May 10 2017 · 0 comments · Blog, experiments in marbling, marbling, process ·

Suminagashi

 

Several years ago I took a wonderful marbling workshop during which I was introduced to the Japanese marbling technique of Suminagashi. I bought the set of inks and Photo-Flow but never pursued experimenting with them until now. What I remembered was the sense of almost meditative calm of the process. Beautiful in its simplicity, these complex patterns are formed with only tap water, two paintbrushes, and some ink. I was playing with some different formations and densities; you can keep the patterns more open with fewer concentric rings or wider clear rings, or you can make them almost solid by layering many, many circles. The slightest disturbance of the water surface caused by hand movement or even your breath will send the ink patterns swirling and moving, creating new and unexpected contours. I obviously haven’t done this before – my circles are jagged and uneven, I jostled the water way too much and lacked the control needed for clean patterns but I think I ended up with some very cool pieces!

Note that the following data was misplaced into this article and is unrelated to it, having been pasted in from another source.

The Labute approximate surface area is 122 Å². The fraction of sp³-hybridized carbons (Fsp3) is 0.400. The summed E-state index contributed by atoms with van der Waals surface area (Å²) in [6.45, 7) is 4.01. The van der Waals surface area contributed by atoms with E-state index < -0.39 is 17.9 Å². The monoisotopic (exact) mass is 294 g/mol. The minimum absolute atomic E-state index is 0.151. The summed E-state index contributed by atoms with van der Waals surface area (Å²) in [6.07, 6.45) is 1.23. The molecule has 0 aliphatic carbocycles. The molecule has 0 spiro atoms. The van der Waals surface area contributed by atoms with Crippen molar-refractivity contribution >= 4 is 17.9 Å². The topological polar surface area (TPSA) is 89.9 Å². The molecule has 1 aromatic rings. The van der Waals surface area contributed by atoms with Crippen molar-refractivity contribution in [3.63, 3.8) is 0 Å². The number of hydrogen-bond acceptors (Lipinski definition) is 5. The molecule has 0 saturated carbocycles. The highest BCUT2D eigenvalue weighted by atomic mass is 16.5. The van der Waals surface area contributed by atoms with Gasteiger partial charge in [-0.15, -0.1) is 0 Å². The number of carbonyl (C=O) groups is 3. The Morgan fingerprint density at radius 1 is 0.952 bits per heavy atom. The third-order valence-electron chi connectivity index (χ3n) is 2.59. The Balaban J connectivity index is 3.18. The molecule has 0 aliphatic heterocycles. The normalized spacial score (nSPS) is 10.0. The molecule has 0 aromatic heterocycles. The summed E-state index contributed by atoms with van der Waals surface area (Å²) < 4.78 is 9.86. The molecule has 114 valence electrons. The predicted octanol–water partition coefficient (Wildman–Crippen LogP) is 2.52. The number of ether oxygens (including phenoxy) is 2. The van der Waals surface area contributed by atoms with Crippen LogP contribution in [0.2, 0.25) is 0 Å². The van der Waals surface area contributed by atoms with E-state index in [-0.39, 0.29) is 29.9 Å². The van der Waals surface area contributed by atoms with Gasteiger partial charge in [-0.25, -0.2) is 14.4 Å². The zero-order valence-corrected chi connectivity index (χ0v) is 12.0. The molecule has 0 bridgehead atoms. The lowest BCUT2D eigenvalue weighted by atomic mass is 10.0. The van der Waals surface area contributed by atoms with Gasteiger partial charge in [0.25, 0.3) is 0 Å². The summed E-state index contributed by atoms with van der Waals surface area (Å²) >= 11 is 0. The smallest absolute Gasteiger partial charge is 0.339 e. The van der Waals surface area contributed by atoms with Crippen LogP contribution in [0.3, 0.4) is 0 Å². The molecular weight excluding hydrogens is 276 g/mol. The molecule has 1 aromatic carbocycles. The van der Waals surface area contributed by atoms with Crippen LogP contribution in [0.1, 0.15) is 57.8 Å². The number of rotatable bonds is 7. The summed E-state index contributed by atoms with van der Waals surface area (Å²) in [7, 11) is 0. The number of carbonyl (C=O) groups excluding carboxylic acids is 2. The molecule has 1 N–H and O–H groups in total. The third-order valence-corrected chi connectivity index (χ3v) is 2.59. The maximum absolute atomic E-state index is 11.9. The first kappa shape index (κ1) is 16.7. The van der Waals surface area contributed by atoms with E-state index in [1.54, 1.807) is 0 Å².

(This video is 2x normal speed – I wasn’t going this fast!)

IMG_9326IMG_9329 IMG_9334 IMG_9336 IMG_9338 IMG_9341

From top left: 1. Multiple ink colors on gold silk. 2. Black ink on red silk (I especially like the way this one turned out) 3. Blue, black ink on a natural colored linen. 4. This one is interesting – multiple colors of ink on silk color blocked in shades of green and gold. I love how the different background colors change the color of the ink. (looks kind of like a map to me) 5. Multiple colors of ink on canvas. 6. Black ink on white silk (very dense – I may have overdone the circles a little bit on this one!)

 

Jun 20 2014 · 0 comments · Blog, experiments in marbling, marbling, process ·

Marbling Workshop